Gigantic spider webs, plastic soap bubbles and dreamy cloud formations all become tools in the hands of Tomás Saraceno, an artist dedicated to spawning alternate realities and reinventing our relationship with the surrounding nature. Through his participatory installations, he promotes unlikely forms of communication, a weightlessness and a universality that gives people the chance to mold with their presence. In 2012, he treated New Yorkers with exquisite strolls around Cloud City (part of the eponymous ongoing series), a constellation of large, interconnected modules in non-linear configurations that utterly revamped the Metropolitan Museum of Art’s roof garden. Trained as an architect, he developed his most monumental installation to date in collaboration with engineers, architects, and arachnologists, magnificently interweaving lightness and functionality, beauty and strength.
Representing the Argentina Pavilion at the 55th Venice Biennale, Constantino set aside her notoriously bizarre, controversial subjects in favour of a multi-layered artistic tribute to the country’s most prominent political female figure, Eva Perón. It hasn’t always, though, been the case. The artist’s multimedia body of work includes, among others, Savon de Corps (Body Soap), where she used three percent of fat from a liposuction on her own body, and the disturbingly catchy motto “Take a Bath with Me.” Her famously graphic Male Nipples Corset caught the eye of New York’s MoMA, which included it in its collection. Constantino’s haute couture knowledge and experience alongside her mother first found a creative outlet in dresses and lavish coats made out of silicon human skin and human hair necks — fashion explorations that gradually evolved into Peletería Humana (Human Furriery), a window display with twenty mannequins dressed in her designs. They were of the finest quality, but they would hardly dress the likes of Eva Perón.
Luis Felipe Noé
A major influential figure in Argentinian art since the ‘60s, Noé (b. 1933), a painter, writer and all-around intellectual, has a long and turbulent career that goes hand-in-hand with the country’s socio-political instability and upheaval. Actively believing in “chaos as a value,” he pioneered the movement of Otra Figuración with three other Argentine artists, indulging in spontaneous, anarchic, politically-loaded expressionist paintings and drawings — a violent and colourful reflection of the country’s political state at the time. A Guggenheim fellowship later brought him to New York, where he continued to drive his art to bigger extremes, also publishing his theories on chaos in Antiestética (1965). Though Noé always found his way back to his native Buenos Aires, other instrumental events in the country’s history, like 1976’s coup d’etat, drove him to exile in Paris for over a decade. Apart from a series of solo and group exhibitions, his contribution to the Argentine art scene was finally awarded, in 2002, the Diamond Konex Award for Visual Arts as the decade’s most important artist.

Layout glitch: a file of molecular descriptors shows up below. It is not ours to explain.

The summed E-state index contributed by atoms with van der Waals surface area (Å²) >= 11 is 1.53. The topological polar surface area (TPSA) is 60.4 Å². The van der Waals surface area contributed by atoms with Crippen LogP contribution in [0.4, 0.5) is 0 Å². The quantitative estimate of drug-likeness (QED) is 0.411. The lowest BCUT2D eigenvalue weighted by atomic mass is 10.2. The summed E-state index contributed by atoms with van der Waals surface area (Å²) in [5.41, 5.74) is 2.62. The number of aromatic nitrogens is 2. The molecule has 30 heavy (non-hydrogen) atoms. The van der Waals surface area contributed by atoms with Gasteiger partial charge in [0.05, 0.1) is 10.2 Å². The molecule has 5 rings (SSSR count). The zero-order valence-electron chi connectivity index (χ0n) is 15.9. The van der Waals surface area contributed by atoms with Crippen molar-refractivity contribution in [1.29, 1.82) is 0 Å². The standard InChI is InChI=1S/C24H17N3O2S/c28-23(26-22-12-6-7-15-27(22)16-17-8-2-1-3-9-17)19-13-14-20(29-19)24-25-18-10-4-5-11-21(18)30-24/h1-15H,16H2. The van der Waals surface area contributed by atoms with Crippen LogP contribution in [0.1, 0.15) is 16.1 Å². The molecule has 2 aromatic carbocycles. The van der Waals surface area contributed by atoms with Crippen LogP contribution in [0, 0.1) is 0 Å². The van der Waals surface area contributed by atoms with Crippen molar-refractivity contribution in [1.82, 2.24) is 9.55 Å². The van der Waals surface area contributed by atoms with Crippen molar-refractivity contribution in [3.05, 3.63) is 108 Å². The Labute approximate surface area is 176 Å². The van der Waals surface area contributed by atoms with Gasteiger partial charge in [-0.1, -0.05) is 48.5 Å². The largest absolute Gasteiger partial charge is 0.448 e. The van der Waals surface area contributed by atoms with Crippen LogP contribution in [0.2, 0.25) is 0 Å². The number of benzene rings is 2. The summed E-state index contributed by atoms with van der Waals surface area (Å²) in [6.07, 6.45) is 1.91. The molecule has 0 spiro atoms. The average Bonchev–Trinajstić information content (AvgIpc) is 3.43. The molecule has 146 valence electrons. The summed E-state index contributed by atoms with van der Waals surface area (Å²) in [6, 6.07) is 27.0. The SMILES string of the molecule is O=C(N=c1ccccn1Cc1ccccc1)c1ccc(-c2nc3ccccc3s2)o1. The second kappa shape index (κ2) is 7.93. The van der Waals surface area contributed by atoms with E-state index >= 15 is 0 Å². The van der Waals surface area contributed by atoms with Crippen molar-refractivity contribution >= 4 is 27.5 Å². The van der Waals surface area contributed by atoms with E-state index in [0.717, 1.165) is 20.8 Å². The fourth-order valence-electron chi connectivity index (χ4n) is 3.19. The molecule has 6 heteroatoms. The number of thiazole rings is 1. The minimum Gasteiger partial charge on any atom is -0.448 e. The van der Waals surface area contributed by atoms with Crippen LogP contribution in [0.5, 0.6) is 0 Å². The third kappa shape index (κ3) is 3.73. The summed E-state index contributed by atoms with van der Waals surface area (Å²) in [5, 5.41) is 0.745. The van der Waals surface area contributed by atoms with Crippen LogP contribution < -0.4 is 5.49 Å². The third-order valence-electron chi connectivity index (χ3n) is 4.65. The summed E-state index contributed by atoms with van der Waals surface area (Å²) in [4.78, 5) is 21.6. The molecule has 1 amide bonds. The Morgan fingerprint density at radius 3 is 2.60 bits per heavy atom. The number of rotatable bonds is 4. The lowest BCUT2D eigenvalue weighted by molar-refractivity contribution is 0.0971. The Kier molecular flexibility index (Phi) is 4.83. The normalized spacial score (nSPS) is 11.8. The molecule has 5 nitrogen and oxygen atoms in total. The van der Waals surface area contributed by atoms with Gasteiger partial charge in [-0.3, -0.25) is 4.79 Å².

Slovakian-born Kosice (originally Fernando Fallik, b. 1924) moved to Argentina at a young age, where he began producing a revolutionary body of work focused on kinetic and luminal art — sophisticated and aesthetically stunning hydrowalls, hydrospatial tours and luminous reliefs, among the rest. He was the first, on an international level, to embody water and neon gas in his monumental sculptures and objects, and he is largely considered one of the forerunners of Latin American abstract and non-figurative art. In 1946 he initiated the international Madí Art Movement (or MADI), that embraced everything from pictorial arts to literature and dance, giving a playful spin on the physical realities of each medium (namely using irregularly-shaped canvases). The artist counts dozens of solo, and hundreds of group exhibitions in Europe and the Americas — and Madí, like Kosice himself, still remains active today. In fact, the public can get a taste of his parallel luminous, hydrokinetic universe by joining a tour in his free workshop-museum, where everyday reality, art and life are, in the artist’s words “in constant flow.”
Marcos López’s decidedly theatrical photographic exposures offer surprisingly honest glimpses on Argentinian life. His bright, saturated kitsch hides behind its artificiality pained, haunting moments of the Latin American quotidian — and the artist himself. Citing writer Gabriel Garcia Marquez (one of his teachers at International Film and Television School of San Antonio de los Banos, Cuba) and painter Diego Rivera among his broad scope of influences, he developed a now instantly recognisable, sinister style of political photography, where his views on his country’s misfortunes and unrest (namely under the presidency of Carlos Menem during the nineties) carefully hide behind digitally retouched smiles. In his book Pop Latino (part of which is also the series Buenos Aires, The City of Joy) he portrayed everything from local taxi drivers to the criollo carnival — but nothing compares to the iconic Asado en Mendiolaza, Lopez’s unorthodox, decadent Pop masterpiece, reminiscent of Da Vinci’s The Last Supper.